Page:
Let’s say you owe $15,000, and pre-COVID, you were paying $300 a month, including interest. You decided to make monthly payments throughout the pandemic even though the interest was frozen and payments were paused.

Now we’re over a year into the pandemic, and the moratorium on student loan repayment is extended until at least March 2022. Let’s imagine that the progressive wing of the democratic party can convince Joe Biden to raise the initial offer of $10,000 to $25,000 of loan forgiveness.

You’ve essentially wasted all the money you’ve been paying back throughout the moratorium because your loans were forgiven.

If you had put that money aside, you’d have a significant amount of cash.

What If Nothing Gets Forgiven?

If there is no action taken to combat the student loan crisis, then we can assume payments, as usual, will resume in March 2022. If you had been saving your monthly payment amount, then in February of 2022, you can make a large lump sum payment that puts you back on track as if nothing happened.

Why Not Paying Right Now Makes Sense

Because we know something will likely happen regarding the student debt crisis, and because we don’t know exactly what that something will be, the best course of action is to save that money you would normally use for repayment.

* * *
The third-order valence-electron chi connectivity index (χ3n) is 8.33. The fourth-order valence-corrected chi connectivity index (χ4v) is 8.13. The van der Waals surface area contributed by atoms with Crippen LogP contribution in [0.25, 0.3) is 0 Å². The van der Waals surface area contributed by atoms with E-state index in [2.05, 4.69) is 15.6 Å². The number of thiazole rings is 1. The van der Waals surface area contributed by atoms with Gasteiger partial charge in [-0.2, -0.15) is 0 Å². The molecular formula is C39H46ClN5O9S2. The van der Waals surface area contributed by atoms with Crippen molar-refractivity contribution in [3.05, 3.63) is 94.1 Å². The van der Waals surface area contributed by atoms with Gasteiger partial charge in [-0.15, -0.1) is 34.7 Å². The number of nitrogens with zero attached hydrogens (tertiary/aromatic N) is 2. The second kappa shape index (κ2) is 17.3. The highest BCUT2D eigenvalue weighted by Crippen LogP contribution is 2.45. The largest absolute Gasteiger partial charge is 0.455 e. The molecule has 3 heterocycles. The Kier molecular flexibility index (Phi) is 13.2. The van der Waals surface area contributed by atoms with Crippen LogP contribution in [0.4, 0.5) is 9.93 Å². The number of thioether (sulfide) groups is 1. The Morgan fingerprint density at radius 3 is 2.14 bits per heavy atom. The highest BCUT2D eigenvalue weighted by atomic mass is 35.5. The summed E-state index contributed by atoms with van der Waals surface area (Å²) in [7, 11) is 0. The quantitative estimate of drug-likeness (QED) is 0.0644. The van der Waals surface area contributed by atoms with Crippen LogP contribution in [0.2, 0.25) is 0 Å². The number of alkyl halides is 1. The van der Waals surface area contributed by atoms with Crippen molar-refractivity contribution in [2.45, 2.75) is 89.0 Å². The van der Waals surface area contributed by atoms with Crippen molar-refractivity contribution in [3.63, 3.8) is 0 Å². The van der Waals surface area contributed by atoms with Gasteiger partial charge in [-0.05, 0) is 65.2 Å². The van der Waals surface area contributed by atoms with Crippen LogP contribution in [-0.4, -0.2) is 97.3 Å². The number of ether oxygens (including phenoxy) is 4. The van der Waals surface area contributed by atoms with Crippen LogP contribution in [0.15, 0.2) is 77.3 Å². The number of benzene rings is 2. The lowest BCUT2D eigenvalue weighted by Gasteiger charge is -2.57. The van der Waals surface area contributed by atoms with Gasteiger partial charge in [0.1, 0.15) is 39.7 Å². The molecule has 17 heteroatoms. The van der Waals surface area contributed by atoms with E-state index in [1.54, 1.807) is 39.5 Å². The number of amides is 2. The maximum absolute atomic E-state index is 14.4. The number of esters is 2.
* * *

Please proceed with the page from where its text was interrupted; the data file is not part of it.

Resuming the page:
You either have some (or all) of your loans forgiven and have a large sum of money available, or you resume payments like nothing ever happened. By not paying during the moratorium, it’s a win. However, by paying, there is a chance you’ll lose.

BIO: Veronica Baxter is a writer, blogger, and legal assistant operating out of the greater Philadelphia area. She writes for the Law Offices of David Offen, who is a successful bankruptcy lawyer in Philadelphia.

Adulting Other

Easy Ways to Start Investing

May 14, 2021

As a college student, you have some unique challenges. There’s a lot on your plate between attending classes and homework, but also studying and balancing a social life, too. You should also devote time to your own wellness.

In this post though, we are not talking about physical or social wellness. Instead let’s focus on a more neglected wellness aspect – financial wellness.

Here are five easy ways to achieve that glow in your investments while being sensitive to a college student’s lifestyle.